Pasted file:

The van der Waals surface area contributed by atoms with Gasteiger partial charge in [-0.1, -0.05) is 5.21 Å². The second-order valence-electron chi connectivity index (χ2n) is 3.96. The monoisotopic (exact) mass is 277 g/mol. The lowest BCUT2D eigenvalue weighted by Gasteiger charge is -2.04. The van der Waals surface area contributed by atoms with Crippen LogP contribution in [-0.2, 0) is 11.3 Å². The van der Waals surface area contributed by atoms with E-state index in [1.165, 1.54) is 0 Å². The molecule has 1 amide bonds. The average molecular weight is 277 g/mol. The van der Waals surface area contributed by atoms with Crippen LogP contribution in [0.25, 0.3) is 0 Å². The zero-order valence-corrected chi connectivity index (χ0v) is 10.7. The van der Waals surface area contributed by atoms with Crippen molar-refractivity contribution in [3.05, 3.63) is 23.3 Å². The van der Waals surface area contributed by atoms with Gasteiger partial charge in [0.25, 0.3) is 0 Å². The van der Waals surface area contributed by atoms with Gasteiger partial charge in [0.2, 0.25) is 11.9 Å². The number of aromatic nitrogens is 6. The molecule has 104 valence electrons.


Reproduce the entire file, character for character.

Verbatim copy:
The van der Waals surface area contributed by atoms with Gasteiger partial charge in [-0.1, -0.05) is 5.21 Å². The second-order valence-electron chi connectivity index (χ2n) is 3.96. The monoisotopic (exact) mass is 277 g/mol. The lowest BCUT2D eigenvalue weighted by Gasteiger charge is -2.04. The van der Waals surface area contributed by atoms with Crippen LogP contribution in [-0.2, 0) is 11.3 Å². The van der Waals surface area contributed by atoms with E-state index in [1.165, 1.54) is 0 Å². The molecule has 1 amide bonds. The average molecular weight is 277 g/mol. The van der Waals surface area contributed by atoms with Crippen LogP contribution in [0.25, 0.3) is 0 Å². The zero-order valence-corrected chi connectivity index (χ0v) is 10.7. The van der Waals surface area contributed by atoms with Crippen molar-refractivity contribution in [3.05, 3.63) is 23.3 Å². The van der Waals surface area contributed by atoms with Gasteiger partial charge in [0.25, 0.3) is 0 Å². The van der Waals surface area contributed by atoms with Gasteiger partial charge in [0.2, 0.25) is 11.9 Å². The number of aromatic nitrogens is 6. The molecule has 104 valence electrons.